Still catching up on the Ask Havi posts!

Ask HaviToday we have one that is very short, very to-the-point and very anonymous:

“I’d be interested in knowing how your business developed from the way it started to where you are now. How did you get from being a yoga teacher to this?”

Oh I wish I had a really good answer for you!

But I don’t think I do. Shall we stream-of-consciousness it? Let’s see …. scooby doo time travel noises

It just kinda happened.

Right. Here’s what was going on.

I was teaching yoga in Tel Aviv and Ra’anana. I was doing that crazy yoga brain-training stuff that I can’t stop talking about. And I was doing a lot of intense work on my own patterns and habits.

Several of my friends — who were also yoga teachers — started coming to me for advice on things like how to quit eating sugar or start learning Russian or get up earlier in the morning.

And because we were all yoga people, I used a lot of yoga concepts and terminology to talk about the stuff we were working on.

This led into developing programs and workshops. And then people started wanting to hire me. And when people throw money at you and say teach me, and you can, it’s pretty hard to say no.

[Aside: obviously if you have any business sense at all — which at the time I didn’t — you know that saying no can be very, very, very good for business. But we can talk about that some other time.]

And then some more stuff happened.

I got bored with teaching physical yoga. It occurred to me that in a physical yoga class you kind of get cheated out of the real yoga part of it.

Like, it ends up becoming all about the body and the poses, and then as a teacher you have a few seconds here and there where you can sneak in the wisdom and the helper-mouse bits.

So I stopped teaching yoga-yoga and focused on teaching how to apply yoga concepts to real-life problems. And using the Dance of Shiva work as one of the tools.

This is around the same time that my whole Fluent Self system of self-learning and self-work mysteriously came into existence.

I threw myself into documenting the system so that it could be teach-able. I launched this very website (over three years ago now). And people showed up to learn.

Not enough, though.

I can write more about this later, but probably the biggest business lesson I’ve learned is this:

No one cares about your stupid system!

Seriously you can have the best system in the world (and I do) and it just isn’t that relevant.

No one wakes up and says, “Gee I wish I had a system for solving my problem. You know what I need? Some rockin’ methodology and a bit of theory!”

So … selling a system? Not a great business model. Being able to help everyone with everything? That’s also a bad idea.

Somehow, despite all of the things I was doing that should have ruined my business, I was still getting clients.

And I was teaching a bunch of workshops at yoga studios in San Francisco and Berkeley. And I started doing group programs and online programs and developing products. But it was a lot of work and … not a lot of fun.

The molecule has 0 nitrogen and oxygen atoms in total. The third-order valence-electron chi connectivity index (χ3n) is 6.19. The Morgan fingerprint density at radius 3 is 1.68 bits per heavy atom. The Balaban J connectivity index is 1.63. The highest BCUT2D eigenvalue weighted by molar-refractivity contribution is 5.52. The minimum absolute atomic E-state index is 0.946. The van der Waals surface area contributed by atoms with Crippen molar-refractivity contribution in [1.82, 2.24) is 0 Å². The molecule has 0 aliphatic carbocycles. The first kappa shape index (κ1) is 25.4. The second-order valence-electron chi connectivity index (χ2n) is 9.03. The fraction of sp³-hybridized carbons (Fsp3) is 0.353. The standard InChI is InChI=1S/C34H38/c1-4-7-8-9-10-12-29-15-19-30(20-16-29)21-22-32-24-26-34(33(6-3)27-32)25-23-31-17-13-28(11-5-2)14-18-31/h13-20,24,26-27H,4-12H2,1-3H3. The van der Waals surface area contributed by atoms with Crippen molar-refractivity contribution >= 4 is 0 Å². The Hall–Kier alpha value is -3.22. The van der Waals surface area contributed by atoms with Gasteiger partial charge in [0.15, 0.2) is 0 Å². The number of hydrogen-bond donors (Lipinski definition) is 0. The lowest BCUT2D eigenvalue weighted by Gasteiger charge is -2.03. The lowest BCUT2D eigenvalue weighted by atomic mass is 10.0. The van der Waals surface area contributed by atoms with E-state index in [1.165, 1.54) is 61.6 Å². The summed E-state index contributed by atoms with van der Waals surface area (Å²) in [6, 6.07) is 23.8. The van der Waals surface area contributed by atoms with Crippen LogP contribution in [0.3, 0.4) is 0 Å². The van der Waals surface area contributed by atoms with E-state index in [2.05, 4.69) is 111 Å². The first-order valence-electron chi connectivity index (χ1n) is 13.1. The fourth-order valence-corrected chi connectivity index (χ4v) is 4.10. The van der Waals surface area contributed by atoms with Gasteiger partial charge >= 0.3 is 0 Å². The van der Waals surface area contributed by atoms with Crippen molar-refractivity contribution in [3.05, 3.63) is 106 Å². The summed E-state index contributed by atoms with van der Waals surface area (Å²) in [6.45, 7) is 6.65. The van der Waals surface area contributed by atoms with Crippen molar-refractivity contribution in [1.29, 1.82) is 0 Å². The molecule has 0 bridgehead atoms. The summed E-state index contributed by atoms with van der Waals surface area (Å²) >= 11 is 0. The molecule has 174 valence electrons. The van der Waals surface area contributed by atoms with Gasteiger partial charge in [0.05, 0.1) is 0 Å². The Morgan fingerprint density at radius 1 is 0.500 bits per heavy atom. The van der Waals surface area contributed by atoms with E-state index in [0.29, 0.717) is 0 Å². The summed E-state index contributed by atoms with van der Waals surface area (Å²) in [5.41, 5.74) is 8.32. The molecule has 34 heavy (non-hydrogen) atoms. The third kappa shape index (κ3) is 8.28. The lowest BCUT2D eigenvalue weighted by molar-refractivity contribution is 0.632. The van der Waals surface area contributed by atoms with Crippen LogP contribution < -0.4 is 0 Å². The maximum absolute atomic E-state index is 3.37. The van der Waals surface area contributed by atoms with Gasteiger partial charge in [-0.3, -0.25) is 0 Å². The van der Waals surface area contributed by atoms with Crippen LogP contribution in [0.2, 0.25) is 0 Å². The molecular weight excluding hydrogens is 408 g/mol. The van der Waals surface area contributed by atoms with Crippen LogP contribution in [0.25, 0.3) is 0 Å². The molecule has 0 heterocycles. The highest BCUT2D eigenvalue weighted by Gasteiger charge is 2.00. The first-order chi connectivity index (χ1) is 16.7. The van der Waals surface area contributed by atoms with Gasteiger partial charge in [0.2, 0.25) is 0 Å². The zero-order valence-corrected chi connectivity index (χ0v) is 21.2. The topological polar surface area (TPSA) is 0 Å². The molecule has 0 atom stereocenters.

Eventually I figured out that I should just shut up about my system already, and start talking about what it’s like to have patterns and habits that are getting in the way of you being your very fabulous self.

And biggifying your fabulous self while you’re at it.

And that’s when everything changed.

I started talking about stuckification and how much it sucks and what happens when our stuff trips us up. And what to do about it.

I started actively using the vocabulary I used in my head (stucknesses, biggification, doing the thing) in my noozletter and with clients.

I stopped taking those depressing classes at the SBA. And stopped working with all yoga studios except for the ones that a. weren’t run by total flakeroonies and b. did the work of contacting me and begging me to show up.

And mainly, I started having fun. And letting my business be more playful and goofy and generally more like something I would actually do.

And here we are.

So now I have to tell people that they have to wait over a month to do a session with me. And I have more time to spend on my writing. And things are pretty good.

As you know, I dumped the noozletter — and I also stopped “marketing”, in the traditional sense, altogether. I do zero marketing. Zero outreach. Nothing.

Instead I just hang out here and on a few other blogs and on Twitter. But not in any “strategic” way. For the fun of it. And, astonishingly, that seems to work just fine.

There’s still stuff I’m working on. But my business challenges at the moment are more administrative and team-related than anything else.

The very, very abridged version?

Like this:

  • Learned yoga, internalized it, stopped doing it in any sort of “traditional” way.
  • Learned business, internalized it, stopped doing it in any sort of “traditional” way.
  • Now practicing yoga and practicing business in a loose, playful way.
  • Now learning more about how to live yoga and thrive in business, all while being true to myself and being in authentic non-cheesy non-manipulative service to the people I really care about.

That’s it, I guess. Happy ending? Or no ending at all, really. Works for me at any rate.

Thanks for asking the question and for making me think about it. Because wow, now that you mention it, my life is kinda crazy.

You know what? Let me go away and think about that for a while. And then I’ll come back, and Selma and I will hang out with you in the comments.

The Fluent Self